Shop Till You Drop


Lan bought RM10,000 worth of car accessory a year ago, plunging herself into debt and despair. He knew something was wrong but couldn’t help himself: For hours each day, he admired his newly modified car until he became exhausted. He was also known for his shopping spree for high class shirts and pants. He did most of his binge buying not just during offer but often, after the new purchase arrived. Interestingly after heavy buying, he will returned them, knowing he could not afford them. Then she would visit the mall again, look for the same items and buy them again. This has become ridiculous ritual. He was distraught and slowly realized that he has some kind of compulsion.

How to advice Lan?

Lan should be advised to have a “conversation” with the new accessories he bought before he made his next purchase, as a way to put some distance between himself and his compulsion. Lan should have said, ‘You are so beautiful, I can’t live without you; I love your appearance,’ “The accessories would say back, ‘You need me. You look powerful when you use me.’ Lan would say, ‘I do need you. I can’t possibly think of being without you. But something has to change. I need to stop this. I can’t afford a single cent any more.’

There may not be many people yet who become shopaholic in the state which I work now. Reasons because the shopping outlets are limited, the branded apparels are scarce and people prefer to shop at the cheaper outlets near the border or at the night market. Nevertheless, the common phenomenon seen over here among men is the obsession to modify their car with latest accessories to the extend that they buy things they do not need and often cannot afford, and place their work, their families in jeopardy. There are cases that they are so personalize with their newly modified car and disallow other family members including the wife to drive. They are willing to buy another car for the wife provided that she did not share or use his car.

The desire to spent on lavish goods is observed among middle to high class professionals and businessmen. There is a common quotation: “I must use Merc, be it old or new”. Merc is the symbol to show off to the extended relatives and clients that one is successful and the relatives or clients will therefore think that the person have lots of money and have to be respected and consulted. I think it is OK for those who really can afford it but it is pity for the charlatan businessmen or managers.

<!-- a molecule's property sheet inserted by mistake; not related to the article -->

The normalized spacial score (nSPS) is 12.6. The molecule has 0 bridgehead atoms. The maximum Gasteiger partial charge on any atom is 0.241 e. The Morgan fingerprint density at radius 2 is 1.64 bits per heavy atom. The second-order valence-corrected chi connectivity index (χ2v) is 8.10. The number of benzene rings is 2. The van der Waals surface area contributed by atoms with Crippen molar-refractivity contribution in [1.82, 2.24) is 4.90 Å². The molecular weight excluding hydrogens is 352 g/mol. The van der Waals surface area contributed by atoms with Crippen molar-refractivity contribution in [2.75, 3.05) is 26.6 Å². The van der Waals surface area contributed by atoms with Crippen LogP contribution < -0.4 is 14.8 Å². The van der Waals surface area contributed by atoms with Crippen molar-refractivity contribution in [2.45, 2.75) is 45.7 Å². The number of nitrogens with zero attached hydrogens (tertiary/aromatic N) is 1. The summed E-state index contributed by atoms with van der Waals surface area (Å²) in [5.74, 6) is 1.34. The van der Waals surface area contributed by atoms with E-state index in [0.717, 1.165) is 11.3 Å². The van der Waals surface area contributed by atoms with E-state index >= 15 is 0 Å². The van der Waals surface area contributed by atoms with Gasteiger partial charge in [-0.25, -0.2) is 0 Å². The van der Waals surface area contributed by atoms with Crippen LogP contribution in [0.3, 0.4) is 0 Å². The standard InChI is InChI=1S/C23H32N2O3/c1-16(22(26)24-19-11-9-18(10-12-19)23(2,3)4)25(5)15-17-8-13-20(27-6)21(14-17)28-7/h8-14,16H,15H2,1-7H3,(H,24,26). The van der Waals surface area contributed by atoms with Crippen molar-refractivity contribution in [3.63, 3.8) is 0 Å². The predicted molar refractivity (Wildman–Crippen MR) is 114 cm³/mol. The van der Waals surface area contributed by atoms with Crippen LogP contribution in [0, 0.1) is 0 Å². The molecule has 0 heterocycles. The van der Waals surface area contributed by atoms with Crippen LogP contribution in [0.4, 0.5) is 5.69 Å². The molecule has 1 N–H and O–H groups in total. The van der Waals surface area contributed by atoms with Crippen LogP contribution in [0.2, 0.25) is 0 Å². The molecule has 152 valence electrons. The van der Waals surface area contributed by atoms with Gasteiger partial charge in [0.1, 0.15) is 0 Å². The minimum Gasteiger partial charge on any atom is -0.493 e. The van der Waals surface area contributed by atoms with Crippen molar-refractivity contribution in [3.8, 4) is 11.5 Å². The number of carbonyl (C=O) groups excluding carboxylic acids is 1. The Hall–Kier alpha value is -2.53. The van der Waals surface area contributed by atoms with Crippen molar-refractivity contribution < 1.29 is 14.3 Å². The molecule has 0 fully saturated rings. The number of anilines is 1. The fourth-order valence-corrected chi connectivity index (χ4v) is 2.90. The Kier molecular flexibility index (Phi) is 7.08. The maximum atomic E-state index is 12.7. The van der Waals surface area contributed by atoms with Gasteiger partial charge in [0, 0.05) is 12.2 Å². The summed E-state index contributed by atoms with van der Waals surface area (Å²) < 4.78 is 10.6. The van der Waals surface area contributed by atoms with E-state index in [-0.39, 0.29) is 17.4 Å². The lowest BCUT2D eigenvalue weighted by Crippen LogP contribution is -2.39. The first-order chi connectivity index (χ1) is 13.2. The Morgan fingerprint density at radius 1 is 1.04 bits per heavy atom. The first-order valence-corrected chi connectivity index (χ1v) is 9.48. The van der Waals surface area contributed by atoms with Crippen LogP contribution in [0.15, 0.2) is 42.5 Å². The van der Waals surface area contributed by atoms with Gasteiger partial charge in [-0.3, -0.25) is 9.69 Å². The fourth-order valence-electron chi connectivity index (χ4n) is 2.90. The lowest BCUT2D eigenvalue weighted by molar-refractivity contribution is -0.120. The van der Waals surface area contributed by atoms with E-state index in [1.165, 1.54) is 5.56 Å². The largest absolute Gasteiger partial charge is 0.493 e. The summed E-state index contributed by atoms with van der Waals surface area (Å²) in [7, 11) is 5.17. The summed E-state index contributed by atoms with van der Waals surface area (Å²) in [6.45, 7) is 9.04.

Well, let me stop here and share with you the famous tag by Nabil Raja lawak, “Lu fikirlah sendiri..”

Jaluluddin ar-Rumi


Jaluluddin ar-Rumi was born in 1207 in Balkh, Afghanistan When he was 12, his family left the country to escape the Mongol invasion. His family performed the pilgrimage in Mecca adn finally settled in Konya, Turkey, at that time part of the Seljuk Empire. Konya was the center of learning during Rumi’s time.

Rumi from an early age, studied religious sciences with his father, who is an eminent theological, a great teacher and da’ie (preacher). Rumi also went to Aleppo and Damascus to study with some of the greatest religious minds of the time.

His major works include the Mathnawi, the Koran in Persian and many poetry on subject related to Sufism. He undoubtedly stands out as the supreme genius of Islamic mysticism.

As a philosopher, he is a man of profound insight into the nature of mind including the nature of instincts, the power of reason over instincts, the nature of the self, of consciousness and the unconscious.

So, we have valid reasons to believe that Islamic scientists and academicians must acquire eminent brain, mind and soul to emulate great people from the past for the enlightenment of the future.

ADHD or Conduct? Obviously a Mischievous Child!


Jingo was a problem child. The psychiatrist thought his parents on some basic parenting skills i.e play with him and proper role-modeling.

One day, the father was trying to practice the advice and told the child, “I’ll get you anything you want to eat”.

Jingo thought for a moment. “I want an earthworm”. In the backyard the father found one. He set before Jingo.

“I want it cooked”. Jingo ordered. The father took it back to the kitchen and boiled it.

Jingo ordered it critically, “You eat half”. He told his father, “and I’ll eat the other half”.

The long suffering father managed to choke down half the earthworm. Suddenly Jingo let out a wild yowl: “You ate my half!”.

The Skill of Storytelling


It comes to a point when I write straight from my mind as if someone sings his fovourite song straight from his heart. Writing has become the art. Storytelling is the skill.

When I listen to presentation given by my students, one obvious shortcoming is that their presentations lack the art of storytelling.

Psychiatric presentation is sligtly different from medical presentation in such a way that students have to present symptom history (psychopathology) as well as chronology of events. In some cases, students just concentrate on chronology of events without probing much on psychopathology. How can they make a diagnosis if symptom history is incomplete?